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Love In The Afternoon (1957) Review


Good
Audrey Hepburn and Billy Wilder put together another Sabrina -- that is, a relatively staid romantic comedy where Hepburn fals for a much older American. It's over two hours of overwrought sentimentalism and terribly corny jokes, pegged to a hard-to-swallow love affair between Hepburn and an ancient Gary Cooper. Generally regarded as a classic, probably by people who haven't sat through it. Based on the book Ariane.

Mr. Deeds Goes To Town Review


OK
Frank Capra's story of a simple man who inherits vast wealth has become a commonly-copied tale, but the tedium of Mr. Deeds Goes to Town outweighs its message of freedom and charity. Gary Cooper is dry as dust (despite being "eccentric" -- he plays the tuba!), and Jean Arthur makes no impression as the reporter who hustles him to get the inside scoop. I realize it's heresy, but the story just needs some life. Frankly, I can't imagine the upcoming Adam Sandler version could do any worse.

The Fountainhead Review


Excellent
Ayn Rand's own adaptation of her highly-regarded (and extremely thick) book. While I haven't read the novel (yet--it's in my stack), the film seems faithful to her work and is certainly faithful to her spirit. Gary Cooper and Patricia Neal (in her first film) do great work and have no trouble with the objectivist mentality. In the end, all questions are answered but one: What the heck is The Fountainhead? (Turns out it's a building. D'oh!)

High Noon (1952) Review


Good
Sure, it's a classic, but High Noon has never been a favorite Western of mine. Its pace is too slow -- though some scenes of Gary Cooper's marshal in desperate search of a posse before the black hats arrive in town can be tense. The scene where Cooper waits for the conveniently-timed train to arrive at the station is also quite stylish. Alas, Grace Kelly or no, High Noon just doesn't have the depth of character for my tastes. No flawed hero, no injustice to be avenged. Just a good guy, a bad guy, and a clean-cut ending that leaves you shrugging the whole thing off.

Cloak And Dagger Review


Weak
I love spy movies, honestly. Too bad then that Fritz Lang's Cloak and Dagger has all the thrills of a merry-go-round. Gary Cooper is woefully miscast as an American superspy -- considering Cooper doesn't even have the emotional presence to be able to raise his eyebrows, it's hard to feel for either his mission (investigating German A-bomb capabilities during WWII) or his romantic dalliance (with a mysterious yet ultimately pedestrian Lilli Palmer). Sure enough, we're stabbed in the back.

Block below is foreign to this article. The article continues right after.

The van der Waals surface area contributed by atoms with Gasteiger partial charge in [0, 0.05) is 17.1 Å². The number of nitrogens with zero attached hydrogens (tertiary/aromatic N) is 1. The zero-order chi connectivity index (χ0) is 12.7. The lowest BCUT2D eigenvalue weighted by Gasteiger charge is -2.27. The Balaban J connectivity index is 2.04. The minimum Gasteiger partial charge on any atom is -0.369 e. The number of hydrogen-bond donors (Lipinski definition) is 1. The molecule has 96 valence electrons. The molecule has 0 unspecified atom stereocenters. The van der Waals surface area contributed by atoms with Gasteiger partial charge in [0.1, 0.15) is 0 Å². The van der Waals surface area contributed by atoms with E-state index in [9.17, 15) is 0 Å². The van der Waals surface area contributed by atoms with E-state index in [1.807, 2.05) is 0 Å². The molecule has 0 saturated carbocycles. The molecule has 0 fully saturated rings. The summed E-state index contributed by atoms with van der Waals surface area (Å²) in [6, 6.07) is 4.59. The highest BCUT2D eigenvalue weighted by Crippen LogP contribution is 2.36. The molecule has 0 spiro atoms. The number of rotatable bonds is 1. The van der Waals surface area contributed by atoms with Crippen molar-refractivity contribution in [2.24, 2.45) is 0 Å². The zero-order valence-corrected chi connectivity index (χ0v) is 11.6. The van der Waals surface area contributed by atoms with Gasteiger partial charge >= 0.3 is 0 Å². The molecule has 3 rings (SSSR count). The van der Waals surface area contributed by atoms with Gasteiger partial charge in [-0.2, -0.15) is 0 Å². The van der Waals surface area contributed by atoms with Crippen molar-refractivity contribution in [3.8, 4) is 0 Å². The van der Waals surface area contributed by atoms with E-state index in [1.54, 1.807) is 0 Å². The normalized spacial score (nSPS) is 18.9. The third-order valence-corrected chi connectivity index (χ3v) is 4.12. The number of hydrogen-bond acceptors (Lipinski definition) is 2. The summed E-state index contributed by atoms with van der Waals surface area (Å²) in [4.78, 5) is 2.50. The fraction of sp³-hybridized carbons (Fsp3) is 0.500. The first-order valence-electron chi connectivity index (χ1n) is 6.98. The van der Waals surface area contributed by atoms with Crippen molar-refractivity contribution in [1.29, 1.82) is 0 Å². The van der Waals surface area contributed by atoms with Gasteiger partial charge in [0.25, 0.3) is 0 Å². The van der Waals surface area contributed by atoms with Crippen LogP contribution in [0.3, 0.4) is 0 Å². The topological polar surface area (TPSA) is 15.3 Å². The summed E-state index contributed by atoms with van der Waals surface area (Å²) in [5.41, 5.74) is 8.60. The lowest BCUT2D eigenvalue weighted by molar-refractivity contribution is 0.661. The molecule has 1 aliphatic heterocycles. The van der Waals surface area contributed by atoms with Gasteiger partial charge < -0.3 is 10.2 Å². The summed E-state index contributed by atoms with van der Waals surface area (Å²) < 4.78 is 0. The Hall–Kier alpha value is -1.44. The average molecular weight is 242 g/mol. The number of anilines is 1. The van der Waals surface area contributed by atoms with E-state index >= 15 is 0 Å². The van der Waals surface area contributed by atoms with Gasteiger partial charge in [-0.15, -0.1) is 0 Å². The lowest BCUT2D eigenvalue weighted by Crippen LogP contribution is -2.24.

Mr. Deeds Goes To Town Review


OK
Frank Capra's story of a simple man who inherits vast wealth has become a commonly-copied tale, but the tedium of Mr. Deeds Goes to Town outweighs its message of freedom and charity. Gary Cooper is dry as dust (despite being "eccentric" -- he plays the tuba!), and Jean Arthur makes no impression as the reporter who hustles him to get the inside scoop. I realize it's heresy, but the story just needs some life. Frankly, I can't imagine the upcoming Adam Sandler version could do any worse.

Love In The Afternoon Review


Good
Audrey Hepburn and Billy Wilder put together another Sabrina -- that is, a relatively staid romantic comedy where Hepburn fals for a much older American. It's over two hours of overwrought sentimentalism and terribly corny jokes, pegged to a hard-to-swallow love affair between Hepburn and an ancient Gary Cooper. Generally regarded as a classic, probably by people who haven't sat through it. Based on the book Ariane.

Walt: The Man Behind The Myth Review


OK
Desperate for information about the pioneering legend behind Mickey Mouse and a whole boatload of classic animated characters? Well, Walt: The Man Behind the Myth will give you all the details, presented in an almost clinical style which Walt Disney would likely have abhorred.

Continue reading: Walt: The Man Behind The Myth Review

The Fountainhead Review


Excellent
Ayn Rand's own adaptation of her highly-regarded (and extremely thick) book. While I haven't read the novel (yet--it's in my stack), the film seems faithful to her work and is certainly faithful to her spirit. Gary Cooper and Patricia Neal (in her first film) do great work and have no trouble with the objectivist mentality. In the end, all questions are answered but one: What the heck is The Fountainhead?

For Whom The Bell Tolls Review


Weak
A stultifying bore, this imitation of Bridge on the River Kwai would have been long forgotten but for the fact it contains an Oscar-winning performance, with Katina Paxinou's gritty guide handily earning her award. The film earned a surprising nine nominations total, winning just the one. The film is an adaptation of Hemingway's book set during the Spanish Civil War, here with a wooden Gary Cooper sitting around in a cave while he waits to blow up a bridge. Meanwhile, he falls in love with Ingrid Bergman's communist refugee, before the fateful bell tolls. Alas, it takes nearly three hours for that to happen, with little to entertain us along the way.
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